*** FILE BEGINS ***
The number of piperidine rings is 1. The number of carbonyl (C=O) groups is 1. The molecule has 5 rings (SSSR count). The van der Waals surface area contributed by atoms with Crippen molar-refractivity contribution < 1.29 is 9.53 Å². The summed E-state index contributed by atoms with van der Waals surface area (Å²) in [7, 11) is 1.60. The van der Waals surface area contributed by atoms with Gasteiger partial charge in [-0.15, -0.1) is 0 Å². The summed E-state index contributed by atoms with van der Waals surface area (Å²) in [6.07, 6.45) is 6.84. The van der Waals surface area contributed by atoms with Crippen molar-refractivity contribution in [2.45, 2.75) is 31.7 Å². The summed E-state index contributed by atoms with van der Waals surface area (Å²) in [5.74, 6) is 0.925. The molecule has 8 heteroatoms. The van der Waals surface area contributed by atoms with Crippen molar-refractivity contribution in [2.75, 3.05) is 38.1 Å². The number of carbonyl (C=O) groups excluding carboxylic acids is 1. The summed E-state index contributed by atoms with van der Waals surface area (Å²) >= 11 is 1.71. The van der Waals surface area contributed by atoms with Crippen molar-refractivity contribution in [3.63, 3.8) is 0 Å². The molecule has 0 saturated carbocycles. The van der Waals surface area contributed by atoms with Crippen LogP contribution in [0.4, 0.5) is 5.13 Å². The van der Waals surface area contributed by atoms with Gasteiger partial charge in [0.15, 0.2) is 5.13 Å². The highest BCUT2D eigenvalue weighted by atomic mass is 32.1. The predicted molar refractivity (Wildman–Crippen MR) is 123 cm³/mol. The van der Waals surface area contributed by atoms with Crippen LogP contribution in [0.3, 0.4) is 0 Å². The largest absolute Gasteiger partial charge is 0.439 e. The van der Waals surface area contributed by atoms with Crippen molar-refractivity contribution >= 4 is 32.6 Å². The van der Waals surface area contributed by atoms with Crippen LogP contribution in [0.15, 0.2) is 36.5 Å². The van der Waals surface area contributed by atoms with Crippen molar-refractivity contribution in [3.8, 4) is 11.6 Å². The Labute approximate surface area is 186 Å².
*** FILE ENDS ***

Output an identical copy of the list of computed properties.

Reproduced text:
The number of piperidine rings is 1. The number of carbonyl (C=O) groups is 1. The molecule has 5 rings (SSSR count). The van der Waals surface area contributed by atoms with Crippen molar-refractivity contribution < 1.29 is 9.53 Å². The summed E-state index contributed by atoms with van der Waals surface area (Å²) in [7, 11) is 1.60. The van der Waals surface area contributed by atoms with Gasteiger partial charge in [-0.15, -0.1) is 0 Å². The summed E-state index contributed by atoms with van der Waals surface area (Å²) in [6.07, 6.45) is 6.84. The van der Waals surface area contributed by atoms with Crippen molar-refractivity contribution in [2.45, 2.75) is 31.7 Å². The summed E-state index contributed by atoms with van der Waals surface area (Å²) in [5.74, 6) is 0.925. The molecule has 8 heteroatoms. The van der Waals surface area contributed by atoms with Crippen molar-refractivity contribution in [2.75, 3.05) is 38.1 Å². The number of carbonyl (C=O) groups excluding carboxylic acids is 1. The summed E-state index contributed by atoms with van der Waals surface area (Å²) >= 11 is 1.71. The van der Waals surface area contributed by atoms with Crippen molar-refractivity contribution in [3.63, 3.8) is 0 Å². The molecule has 0 saturated carbocycles. The van der Waals surface area contributed by atoms with Crippen LogP contribution in [0.4, 0.5) is 5.13 Å². The van der Waals surface area contributed by atoms with Gasteiger partial charge in [0.15, 0.2) is 5.13 Å². The highest BCUT2D eigenvalue weighted by atomic mass is 32.1. The predicted molar refractivity (Wildman–Crippen MR) is 123 cm³/mol. The van der Waals surface area contributed by atoms with Crippen LogP contribution in [0.3, 0.4) is 0 Å². The largest absolute Gasteiger partial charge is 0.439 e. The van der Waals surface area contributed by atoms with Crippen molar-refractivity contribution >= 4 is 32.6 Å². The van der Waals surface area contributed by atoms with Crippen LogP contribution in [0.15, 0.2) is 36.5 Å². The van der Waals surface area contributed by atoms with Crippen molar-refractivity contribution in [3.8, 4) is 11.6 Å². The Labute approximate surface area is 186 Å².